In recent years, carmakers have outfitted new vehicles with many new features designed to increase safety. These include sensors, rear cameras, airbags and various designs meant to protect the occupants in the event of a crash.
In many ways, these new developments appear to be doing what they are designed to do. The number of U.S. motor vehicle accident fatalities goes up and down from year to year — and the past few years have generated some troubling data — but when researchers look at decades of reports, they detect a downward trend in fatalities among the occupants of passenger vehicles.
Unfortunately, these gains in safety haven’t done much to help motorcycle riders.
According to the Insurance Institute for Highway Safety, 6.084 motorcyclists were killed on American roads in 2021, marking the highest annual number ever recorded. It was a 21% increase over the statistics from just two years earlier, and almost three times the number recorded in 1997.
While motorcycles make up only about 3% of motor vehicles on U.S. roads, motorcyclist fatalities account for 14% of all traffic deaths in the nation. The National Highway Transportation Safety Administration estimates that, per mile traveled, the fatality rate for motorcyclists is nearly 24 times the rate for people in cars.
There are several possible explanations for this, but the most compelling one is that motorcycles are just less safe than cars by design. Riding on two wheels is inherently less stable than riding on four. Unlike occupants of cars, motorcyclists aren’t protected by a steel cage. If anything goes wrong at high speed, a motorcyclist can easily be seriously hurt or killed.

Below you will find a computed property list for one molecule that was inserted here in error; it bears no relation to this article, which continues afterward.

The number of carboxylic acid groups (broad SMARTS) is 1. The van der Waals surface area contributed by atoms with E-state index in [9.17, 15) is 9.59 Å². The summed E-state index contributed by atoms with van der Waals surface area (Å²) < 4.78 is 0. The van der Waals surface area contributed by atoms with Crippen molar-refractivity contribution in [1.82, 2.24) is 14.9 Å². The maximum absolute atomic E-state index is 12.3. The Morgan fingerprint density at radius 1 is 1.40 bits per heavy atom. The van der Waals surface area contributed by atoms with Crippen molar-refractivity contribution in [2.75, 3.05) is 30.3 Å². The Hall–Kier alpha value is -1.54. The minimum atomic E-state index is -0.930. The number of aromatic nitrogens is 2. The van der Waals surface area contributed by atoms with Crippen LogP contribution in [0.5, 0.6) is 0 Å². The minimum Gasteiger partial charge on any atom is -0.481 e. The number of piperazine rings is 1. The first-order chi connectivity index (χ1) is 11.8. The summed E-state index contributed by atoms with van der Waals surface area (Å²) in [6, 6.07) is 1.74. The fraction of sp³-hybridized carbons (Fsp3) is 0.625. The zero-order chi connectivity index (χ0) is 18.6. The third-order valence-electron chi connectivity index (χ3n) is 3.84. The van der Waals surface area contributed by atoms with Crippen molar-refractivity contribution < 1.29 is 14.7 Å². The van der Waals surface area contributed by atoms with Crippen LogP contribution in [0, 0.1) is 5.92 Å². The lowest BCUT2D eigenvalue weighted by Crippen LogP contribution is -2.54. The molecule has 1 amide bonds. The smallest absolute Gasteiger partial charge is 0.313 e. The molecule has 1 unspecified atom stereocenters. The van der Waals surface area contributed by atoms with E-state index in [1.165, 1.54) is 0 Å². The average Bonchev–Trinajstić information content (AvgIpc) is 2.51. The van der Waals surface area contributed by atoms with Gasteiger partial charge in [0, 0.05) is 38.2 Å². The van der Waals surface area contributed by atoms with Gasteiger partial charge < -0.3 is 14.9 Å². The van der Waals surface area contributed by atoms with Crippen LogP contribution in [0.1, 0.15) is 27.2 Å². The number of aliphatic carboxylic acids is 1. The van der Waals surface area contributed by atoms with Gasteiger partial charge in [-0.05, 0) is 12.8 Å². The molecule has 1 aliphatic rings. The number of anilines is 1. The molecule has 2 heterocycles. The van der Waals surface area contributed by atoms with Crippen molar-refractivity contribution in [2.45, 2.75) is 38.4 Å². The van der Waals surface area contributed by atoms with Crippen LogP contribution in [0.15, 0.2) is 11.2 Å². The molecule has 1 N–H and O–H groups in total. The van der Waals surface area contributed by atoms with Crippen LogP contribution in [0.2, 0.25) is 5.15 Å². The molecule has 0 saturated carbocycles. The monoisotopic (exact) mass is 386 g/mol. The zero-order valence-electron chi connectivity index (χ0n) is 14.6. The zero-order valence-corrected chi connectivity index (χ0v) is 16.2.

But, just as technology is improving safety for people in cars, it can help with safety for motorcyclists.
Some manufacturers are now selling motorcycle clothing with built-in airbags, which can inflate extremely quickly to protect riders in the event of an accident. This technology has been available for professional racing for some time, but is now becoming more widely available.
Manufacturers also promise motorcycle safety improvements in the form of anti-lock brake systems, automatic clutches, high-tech tire pressure monitors and adaptive headlights.
One of the most promising new technologies involves electronic communication between motorcycles and other vehicles on the road. This would involve sensors in vehicles that recognize when other vehicles are nearby and warn against collision even when the vehicles’ drivers fail to notice each other.
It may be years before vehicle-to-vehicle communication becomes commonplace, but it could be especially valuable for motorcyclists. A huge number of motorcycle accidents are caused by car or truck drivers who fail to spot motorcycles and violate their right-of-way. Because motorcyclists are so vulnerable to collisions, this kind of accident can have severe consequences for the motorcyclist even when the occupant of the other vehicle emerges unhurt.
Perhaps some day, technology will help prevent this type of accident from ever happening. For now, too many motorcyclists experience permanent injury or death. The injured and the families of those killed deserve compensation for what they’ve lost due to the negligence of other drivers.